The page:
Zimmer Durom Cup Recall: Post Market Surveillance Needs Facelift

A New York Times article yesterday on the Zimmer Durom Cup’s problems underscores the post-market surveillance problem with drugs and medical devices, pointing to the Zimmer Durom Cup problems that have led to Zimmer recalling their hip replacement component. This is a Zimmer fault; they should have a system of tracking and honestly responding to reports of problems with their hip replacement components. But we clearly cannot expect drug and medical device companies to police themselves. In this case, the Zimmer Durom Cup recall was precipitated by Larry Dorr, an orthopedic surgeon who is the medical director of the Dorr Institute for Arthritis Research and Education in California, essentially outing Zimmer by courageously (he was well paid by Zimmer as a consultant) speaking up in public about the problems and Zimmer’s blind eye to them.

Safety and speed are the yin and yang of the regulation of drugs and medical devices. Americans want both; we want safe medical devices that have been tested, but we also want instant access to breakthrough products. But the reality is that not all new drugs and devices should be treated equally. We needed to rush new AIDS drugs onto the market without much testing 10 years ago because the risk-benefit analysis demanded it. But some of this other stuff? Sure, the marketing department of the drug and device companies would prefer it that way, but is that the best thing for the consumer or even the pharmaceutical company in the long run?

Adding to the problem is the Prescription Drug User Fee Act in 1992, which was a deal between the FDA and the drug industry. Drug and medical device companies agreed to pay millions of dollars in fees, and the FDA promised that drug and medical device reviews would be completed within a year for those products on the fast track.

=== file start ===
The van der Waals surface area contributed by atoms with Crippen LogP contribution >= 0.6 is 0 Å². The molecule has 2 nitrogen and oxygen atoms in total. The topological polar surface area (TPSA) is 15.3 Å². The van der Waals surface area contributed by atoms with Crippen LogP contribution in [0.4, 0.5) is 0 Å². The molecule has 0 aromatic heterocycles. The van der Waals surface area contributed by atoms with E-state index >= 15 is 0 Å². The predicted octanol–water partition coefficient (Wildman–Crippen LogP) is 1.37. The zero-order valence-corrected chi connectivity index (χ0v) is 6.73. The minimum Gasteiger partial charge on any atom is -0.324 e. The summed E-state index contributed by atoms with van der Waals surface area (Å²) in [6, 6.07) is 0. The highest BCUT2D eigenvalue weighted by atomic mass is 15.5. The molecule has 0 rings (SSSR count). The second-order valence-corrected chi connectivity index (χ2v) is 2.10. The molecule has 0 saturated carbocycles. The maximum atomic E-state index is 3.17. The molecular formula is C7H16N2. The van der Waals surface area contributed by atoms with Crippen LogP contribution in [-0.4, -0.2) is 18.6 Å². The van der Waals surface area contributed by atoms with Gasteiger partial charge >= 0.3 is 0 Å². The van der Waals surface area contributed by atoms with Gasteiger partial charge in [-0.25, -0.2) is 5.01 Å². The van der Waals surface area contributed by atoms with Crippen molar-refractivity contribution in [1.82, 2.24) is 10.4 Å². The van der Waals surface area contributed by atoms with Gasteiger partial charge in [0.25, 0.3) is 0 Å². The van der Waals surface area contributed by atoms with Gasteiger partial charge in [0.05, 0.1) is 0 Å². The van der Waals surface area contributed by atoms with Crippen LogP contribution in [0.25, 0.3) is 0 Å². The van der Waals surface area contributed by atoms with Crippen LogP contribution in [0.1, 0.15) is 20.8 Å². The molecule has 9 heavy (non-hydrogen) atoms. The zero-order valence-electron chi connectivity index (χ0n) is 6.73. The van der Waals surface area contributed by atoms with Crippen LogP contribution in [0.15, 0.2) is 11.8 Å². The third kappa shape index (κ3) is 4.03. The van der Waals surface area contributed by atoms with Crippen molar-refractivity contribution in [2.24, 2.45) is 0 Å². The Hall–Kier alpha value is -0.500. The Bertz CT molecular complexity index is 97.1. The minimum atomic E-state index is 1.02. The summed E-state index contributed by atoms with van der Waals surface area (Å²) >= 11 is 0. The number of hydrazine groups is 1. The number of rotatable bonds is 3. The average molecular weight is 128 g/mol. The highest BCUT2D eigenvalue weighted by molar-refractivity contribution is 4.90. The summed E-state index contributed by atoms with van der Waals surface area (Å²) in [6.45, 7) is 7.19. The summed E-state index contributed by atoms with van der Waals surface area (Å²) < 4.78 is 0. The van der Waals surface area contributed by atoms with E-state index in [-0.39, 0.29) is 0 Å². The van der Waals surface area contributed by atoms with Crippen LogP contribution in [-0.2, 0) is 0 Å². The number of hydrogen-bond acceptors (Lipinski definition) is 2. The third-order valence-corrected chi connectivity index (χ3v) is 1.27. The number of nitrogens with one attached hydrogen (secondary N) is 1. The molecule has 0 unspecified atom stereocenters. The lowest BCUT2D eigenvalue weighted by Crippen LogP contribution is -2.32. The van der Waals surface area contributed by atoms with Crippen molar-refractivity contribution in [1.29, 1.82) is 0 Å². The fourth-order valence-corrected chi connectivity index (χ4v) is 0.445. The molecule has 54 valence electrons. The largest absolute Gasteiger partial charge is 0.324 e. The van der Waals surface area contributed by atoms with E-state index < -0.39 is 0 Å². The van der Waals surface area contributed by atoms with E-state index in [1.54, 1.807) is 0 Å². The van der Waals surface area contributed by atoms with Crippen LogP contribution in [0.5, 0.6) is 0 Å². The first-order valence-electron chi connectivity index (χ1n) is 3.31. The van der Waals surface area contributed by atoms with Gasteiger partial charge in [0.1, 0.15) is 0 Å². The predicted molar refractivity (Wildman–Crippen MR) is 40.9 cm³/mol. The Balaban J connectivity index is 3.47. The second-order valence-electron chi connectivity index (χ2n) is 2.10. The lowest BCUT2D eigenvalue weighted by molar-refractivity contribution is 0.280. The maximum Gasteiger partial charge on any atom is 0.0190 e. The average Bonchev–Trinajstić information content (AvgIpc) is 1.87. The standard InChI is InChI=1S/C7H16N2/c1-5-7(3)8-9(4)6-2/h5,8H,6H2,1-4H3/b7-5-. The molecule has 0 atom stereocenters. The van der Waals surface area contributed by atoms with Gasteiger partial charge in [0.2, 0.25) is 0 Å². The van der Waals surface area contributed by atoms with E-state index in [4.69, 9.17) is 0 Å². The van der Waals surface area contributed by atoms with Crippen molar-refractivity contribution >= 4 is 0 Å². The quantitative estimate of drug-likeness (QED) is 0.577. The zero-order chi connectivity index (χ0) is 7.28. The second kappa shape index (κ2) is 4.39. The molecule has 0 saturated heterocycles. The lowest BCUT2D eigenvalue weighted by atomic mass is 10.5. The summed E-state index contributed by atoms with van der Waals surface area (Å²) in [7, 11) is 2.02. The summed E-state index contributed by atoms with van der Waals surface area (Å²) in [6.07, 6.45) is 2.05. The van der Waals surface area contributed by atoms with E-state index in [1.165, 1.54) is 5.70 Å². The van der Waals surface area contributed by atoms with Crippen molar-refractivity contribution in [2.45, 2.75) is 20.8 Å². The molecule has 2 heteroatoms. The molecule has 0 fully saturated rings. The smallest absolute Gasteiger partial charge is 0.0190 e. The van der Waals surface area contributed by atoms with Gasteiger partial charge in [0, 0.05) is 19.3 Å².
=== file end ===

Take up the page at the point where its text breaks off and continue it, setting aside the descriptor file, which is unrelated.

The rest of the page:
But as I pointed out last year, all of this new FDA money was for clinical trials and other pre-market efforts. No investment was made into the post-market surveillance once the product was actually being used by consumers. While the FDA still looked at drugs and medical devices after they were put on the market, this wing of the FDA became the odd man out with respect to funding, which means it lost the best people and resources.

The Prescription Drug User Fee Act in 1992 was well intended. But we need to focus more energies and money on trying to find new funding and give more attention to these products after they are on the market. As the Times article points out, many believe that a starting point is a national database — employed by such countries as Australia, Britain, Norway and Sweden – to register these problems and require the companies to explain the reports.

For a real life example, Zimmer still sells in the United States a knee implant, known as the Unispacer, even though Australian doctors stopped using it three years ago after registry data showed it had quickly failed in more than half the 40 patients who received it there.

While a national registry and more accountability would not be a panacea, it would be a great starting place. We have 1 million hip replacements in this country each year. From an economic standpoint alone – for those of your who are not moved by human suffering – wouldn’t it make sense if we monitor how well the replacements are working?

We are investigating Zimmer Durom Cup recall claims. Call 800-553-8082 or click here for a free Zimmer free consultation.

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